Hockey Season Is Over — 5/6/07 May 6, 2007
The hockey season is over. I don’t have to turn on NBC or Versus for a long. long time.
It is with sadness that my Brendan Shanahan jersey, the one that had an undefeated record of 14-0 (including four playoff wins), is hanging in my closet after suffering its first defeat. It will have to wait until next season to join a rotation with my Jagr, Messier, Esposito and Leetch jerseys. My lucky Brendan Shanahan shirt, the black one celebrating his 600th goal early this season, also suffered its first defeat and is in the wash.
The playoff beard is already shaven off, and I won’t have to shave my head for the Stanley Cup Finals. Although my 8th Graders were thrilled at the prospect of me shaving my head, nothing good can come of a fat, old white man shaving his head … it is too ugly to put into words.
Devils Go Bye-Bye and the Rangers Need a Miracle May 5, 2007
I never much cared for Marty Brodeur of the Swamp Gerbils, even though he is one of the greatest goalies every to play in the NHL. I don’t like his smugness and I don’t like crybabies. To help end the Gerbil season, Marty made some really dumb comments about Ray Emery, the Ottawa goaltender. He then tried to spin it and back-peddle but, instead, wound up with filet of foot in his mouth and a 3-2 loss in Game 5 (Ottawa takes the series 4-1).
I fear that the Debbies’ departure from the playoffs may be a bad omen for the New York Rangers. The possibility of a Rangers-Debbies series for the Eastern Conference championship (and a trip to the Stanley Cup Finals) would have been incredibly awesome. It would have been a fabulous boost for the NHL and hockey. Instead, the specter of a Buffalo-Ottawa final means that hockey season will be over for me (and the NY Metro market), but I will get a huge refund from Madison Square Garden (maybe I can finally buy that fishing rowboat!). (more…)
What Goes Around Comes Around May 4, 2007
Another week in the books and there are paybacks galore combined with lots of other interesting news. So we take a moment to reflect and hand out the jeers and cheers where they are most deserved.
Bush, No Child Left Behind and Killing Education
George W. Bush visited a very effective charter school in the New York City neighborhood called Harlem last week. Georgie would like to have everyone believe that it was his NCLB legislation that magically transformed education in Harlem into a state-of-the-art model for educators everywhere.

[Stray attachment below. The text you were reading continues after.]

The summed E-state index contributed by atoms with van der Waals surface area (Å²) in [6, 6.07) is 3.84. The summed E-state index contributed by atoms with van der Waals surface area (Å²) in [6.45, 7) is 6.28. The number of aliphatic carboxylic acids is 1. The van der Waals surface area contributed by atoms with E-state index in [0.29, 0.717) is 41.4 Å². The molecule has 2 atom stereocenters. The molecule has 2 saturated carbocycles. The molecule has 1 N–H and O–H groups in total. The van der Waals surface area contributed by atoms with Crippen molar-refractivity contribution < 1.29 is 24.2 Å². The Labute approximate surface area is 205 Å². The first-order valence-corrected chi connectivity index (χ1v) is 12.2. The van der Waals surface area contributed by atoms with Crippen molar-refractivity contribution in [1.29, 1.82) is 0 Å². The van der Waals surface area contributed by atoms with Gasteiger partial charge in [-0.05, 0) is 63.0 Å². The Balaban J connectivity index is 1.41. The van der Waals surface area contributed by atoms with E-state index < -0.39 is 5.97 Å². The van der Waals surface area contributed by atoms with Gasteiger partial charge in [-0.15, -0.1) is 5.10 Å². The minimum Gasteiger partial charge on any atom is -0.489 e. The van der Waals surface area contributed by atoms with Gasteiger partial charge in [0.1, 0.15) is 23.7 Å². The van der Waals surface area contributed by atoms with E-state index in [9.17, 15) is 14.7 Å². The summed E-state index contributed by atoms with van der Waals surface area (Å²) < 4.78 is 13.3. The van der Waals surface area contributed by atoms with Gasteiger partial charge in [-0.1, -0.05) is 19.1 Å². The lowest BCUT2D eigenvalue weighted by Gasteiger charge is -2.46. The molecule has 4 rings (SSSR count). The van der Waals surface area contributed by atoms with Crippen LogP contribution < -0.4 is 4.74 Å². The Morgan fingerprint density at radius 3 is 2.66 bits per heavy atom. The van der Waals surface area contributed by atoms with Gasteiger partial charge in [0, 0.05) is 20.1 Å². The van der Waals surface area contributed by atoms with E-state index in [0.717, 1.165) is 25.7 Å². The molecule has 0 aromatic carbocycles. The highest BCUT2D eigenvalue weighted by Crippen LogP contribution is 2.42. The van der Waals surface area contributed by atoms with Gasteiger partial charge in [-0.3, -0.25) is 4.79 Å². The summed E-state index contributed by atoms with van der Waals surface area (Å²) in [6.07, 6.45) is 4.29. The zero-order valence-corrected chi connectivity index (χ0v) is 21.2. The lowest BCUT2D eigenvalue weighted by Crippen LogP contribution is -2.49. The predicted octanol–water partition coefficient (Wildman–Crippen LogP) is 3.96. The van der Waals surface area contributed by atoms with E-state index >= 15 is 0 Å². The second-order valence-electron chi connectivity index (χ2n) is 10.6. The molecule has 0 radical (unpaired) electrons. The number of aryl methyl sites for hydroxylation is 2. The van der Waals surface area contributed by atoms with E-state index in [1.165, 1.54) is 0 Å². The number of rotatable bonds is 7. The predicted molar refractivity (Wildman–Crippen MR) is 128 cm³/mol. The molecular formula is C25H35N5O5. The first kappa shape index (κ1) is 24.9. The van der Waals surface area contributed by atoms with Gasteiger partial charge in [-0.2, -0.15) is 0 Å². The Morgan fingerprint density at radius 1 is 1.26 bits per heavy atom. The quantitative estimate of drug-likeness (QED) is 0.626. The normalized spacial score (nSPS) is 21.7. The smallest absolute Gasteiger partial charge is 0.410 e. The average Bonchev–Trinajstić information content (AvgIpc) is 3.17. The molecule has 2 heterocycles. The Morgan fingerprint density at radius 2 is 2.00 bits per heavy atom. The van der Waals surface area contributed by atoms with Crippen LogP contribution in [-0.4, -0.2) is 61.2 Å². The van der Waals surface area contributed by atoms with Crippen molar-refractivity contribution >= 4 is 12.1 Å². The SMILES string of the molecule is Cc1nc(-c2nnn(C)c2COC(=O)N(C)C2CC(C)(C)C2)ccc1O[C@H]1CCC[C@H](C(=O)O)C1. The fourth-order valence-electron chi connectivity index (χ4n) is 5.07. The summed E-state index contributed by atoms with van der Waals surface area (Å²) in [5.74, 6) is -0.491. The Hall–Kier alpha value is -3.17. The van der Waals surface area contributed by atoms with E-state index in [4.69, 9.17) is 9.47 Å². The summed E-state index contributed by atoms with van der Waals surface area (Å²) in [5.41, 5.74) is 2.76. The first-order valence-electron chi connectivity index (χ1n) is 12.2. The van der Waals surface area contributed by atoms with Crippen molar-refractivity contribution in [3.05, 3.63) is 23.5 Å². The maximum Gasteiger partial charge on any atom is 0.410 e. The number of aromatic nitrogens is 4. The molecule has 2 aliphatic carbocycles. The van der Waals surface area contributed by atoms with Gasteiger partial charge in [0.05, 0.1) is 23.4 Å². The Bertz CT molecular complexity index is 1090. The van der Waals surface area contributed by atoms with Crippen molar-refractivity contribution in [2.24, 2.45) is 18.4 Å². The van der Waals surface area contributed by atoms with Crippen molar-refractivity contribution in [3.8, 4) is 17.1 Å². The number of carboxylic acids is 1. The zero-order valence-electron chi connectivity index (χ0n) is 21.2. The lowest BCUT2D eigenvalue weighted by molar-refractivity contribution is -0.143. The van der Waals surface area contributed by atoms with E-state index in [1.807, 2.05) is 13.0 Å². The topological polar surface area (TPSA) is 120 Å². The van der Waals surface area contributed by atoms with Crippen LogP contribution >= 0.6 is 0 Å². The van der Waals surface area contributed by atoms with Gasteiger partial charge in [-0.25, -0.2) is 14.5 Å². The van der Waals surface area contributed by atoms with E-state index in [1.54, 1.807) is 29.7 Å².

Frankly, Mr. Bush, you are full of s**t.
First, the Harlem Village Academy Charter School should be very proud. The entire community has made a strong commitment to success through learning. From uniforms to well-organized classrooms to highly respectful students, the teachers and administration have made their impact. Using a longer day and assessment that drives the curriculum, they have raised student achievement through methods that all educators have been endorsing for years. Assessment that drives teaching is a far cry from the standardized testing mandated by NCLB (which is just a measure of test-taking, not learning or knowledge). (more…)
Why the NHL Sucks … besides Colin Campbell April 29, 2007
The NHL lost a fan today at about 4:30 PM EDT.
He was not an ordinary, everyday hockey fan. He was a long-time season ticket holder for the New York Rangers. He and his family not only attended games at the world’s most famous arena, Madison Square Garden, but also traveled to other cities that had difficulties filling their arenas (whether it was due to the team’s fortunes or just a general disinterest in hockey).
Like many hockey fans, he became interested playing the game as a young boy until an injury prevented further play. He was also lucky enough to have a dad who had access to tickets at MSG, and he was a frequent spectator.
Like most Ranger fans, his life as a Ranger fan had nothing to do with winning and everything to do with tradition and loyalty. He had to wait 38 years of his life to finally see Mark Messier hoist Lord Stanley’s Cup in hockey’s top-rated market. Following the joy of 1994, the ensuing twelve seasons were, at best, frustrating and included some of the greatest team failures in the Rangers’ long history.
Consistency on the Ice and in the Classroom April 22, 2007
The Classroom, Corporate Culture and The NHL
One might wonder what the connection is between ice hockey, Corporate America and the classroom, other than the fact that this teacher and his wife (also a teacher) are die-hard season ticket holders for the New York Rangers. And no, this article has nothing to do with my wife’s utter fascination with the “caboose” of Henrik Lundqvist, the Rangers’ phenomenal goalie. However, today’s lesson is about a word that has been lost in this modern day of makeovers and media spin.
What is consistency? How does it apply in the NHL?
Today’s word is consistency. According to the folks at dictionary.com, consistency is “steadfast adherence to the same principles, course, form, etc.: There is consistency in his pattern of behavior. Unfortunately, the lessons from the National Hockey League have to do with the performance of the referees. For those of you not familiar with the NHL, new rules were instituted at the beginning of the 2005 – 2006 season. The new rules required refs to call a two-minute penalty for ALL “obstruction” fouls with zero tolerance – holding, hooking, interference, illegal picks and goalie interference – whereas such fouls in the past were only called when the infraction was highly obvious or prevented a scoring chance.